Garry W. Runciman


On his book Great Books, Bad Arguments: Republic, Leviathan, and The Communist Manifesto

Cover Interview of June 20, 2010

In a nutshell

Great Books, Bad Arguments looks at three of the most famous texts in Western political thought and asks whether the proposals advanced by Plato, Hobbes, and Marx for the avoidance of disorder and injustice in human societies are sufficiently plausible, when analyzed sociologically, to carry conviction.

The conclusion I draw is that they are not.  And that the problem which they accordingly pose is that of accounting for their enduring reputation as ‘great books.’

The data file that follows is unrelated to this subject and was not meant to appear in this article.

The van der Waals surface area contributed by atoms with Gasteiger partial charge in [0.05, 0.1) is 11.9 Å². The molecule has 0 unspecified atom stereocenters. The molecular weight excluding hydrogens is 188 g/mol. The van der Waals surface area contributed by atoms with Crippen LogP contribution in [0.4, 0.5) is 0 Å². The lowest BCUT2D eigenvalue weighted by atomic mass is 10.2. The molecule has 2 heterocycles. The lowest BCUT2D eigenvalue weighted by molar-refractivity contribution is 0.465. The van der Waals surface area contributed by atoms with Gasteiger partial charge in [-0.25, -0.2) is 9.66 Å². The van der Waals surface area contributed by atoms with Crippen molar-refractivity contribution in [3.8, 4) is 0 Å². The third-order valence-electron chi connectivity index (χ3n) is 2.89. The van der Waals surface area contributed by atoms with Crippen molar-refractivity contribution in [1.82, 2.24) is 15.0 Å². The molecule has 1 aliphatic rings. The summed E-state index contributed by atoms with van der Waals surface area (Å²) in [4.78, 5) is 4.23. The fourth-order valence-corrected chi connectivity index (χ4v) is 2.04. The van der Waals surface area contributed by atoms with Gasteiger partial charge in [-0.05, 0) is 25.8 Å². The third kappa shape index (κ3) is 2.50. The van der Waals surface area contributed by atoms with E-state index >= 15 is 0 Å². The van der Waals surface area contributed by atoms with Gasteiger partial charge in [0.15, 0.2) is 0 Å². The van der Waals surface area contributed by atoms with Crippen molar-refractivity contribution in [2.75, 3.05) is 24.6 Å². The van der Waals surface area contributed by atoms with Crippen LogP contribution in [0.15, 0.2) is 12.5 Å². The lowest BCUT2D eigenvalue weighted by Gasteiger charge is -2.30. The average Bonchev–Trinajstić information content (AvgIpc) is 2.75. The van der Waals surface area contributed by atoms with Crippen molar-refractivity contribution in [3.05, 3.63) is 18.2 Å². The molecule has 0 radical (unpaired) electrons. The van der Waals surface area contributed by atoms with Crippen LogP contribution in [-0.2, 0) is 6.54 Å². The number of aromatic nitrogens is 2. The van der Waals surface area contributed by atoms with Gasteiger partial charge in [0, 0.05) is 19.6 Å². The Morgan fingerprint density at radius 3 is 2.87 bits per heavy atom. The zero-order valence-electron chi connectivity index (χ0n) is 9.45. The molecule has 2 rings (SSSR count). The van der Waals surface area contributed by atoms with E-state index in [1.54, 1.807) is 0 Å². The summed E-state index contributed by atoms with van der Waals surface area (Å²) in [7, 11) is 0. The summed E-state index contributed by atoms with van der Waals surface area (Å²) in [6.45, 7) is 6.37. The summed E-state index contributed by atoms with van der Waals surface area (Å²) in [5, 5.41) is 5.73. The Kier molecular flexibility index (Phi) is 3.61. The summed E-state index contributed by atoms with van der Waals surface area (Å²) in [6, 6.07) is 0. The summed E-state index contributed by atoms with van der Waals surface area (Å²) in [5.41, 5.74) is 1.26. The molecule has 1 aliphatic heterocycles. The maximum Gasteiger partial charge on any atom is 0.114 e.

My suggested answer is that they should be read as masterpieces of what I call ‘optative’ sociology.  By that I mean that Plato, Hobbes, and Marx want their readers to share not only their anger and dismay at what they see in the world around them but their passionate hope that a way can somehow be found to bring into being institutional arrangements whereby human beings can live together in harmony.

Many other commentators have pointed out what they see as weaknesses in Plato’s, Hobbes’s, and Marx’s arguments for their respective proposals.  But none has gone on to account for how it is that proposals so demonstrably unrealistic can continue to command such universal and admiring attention.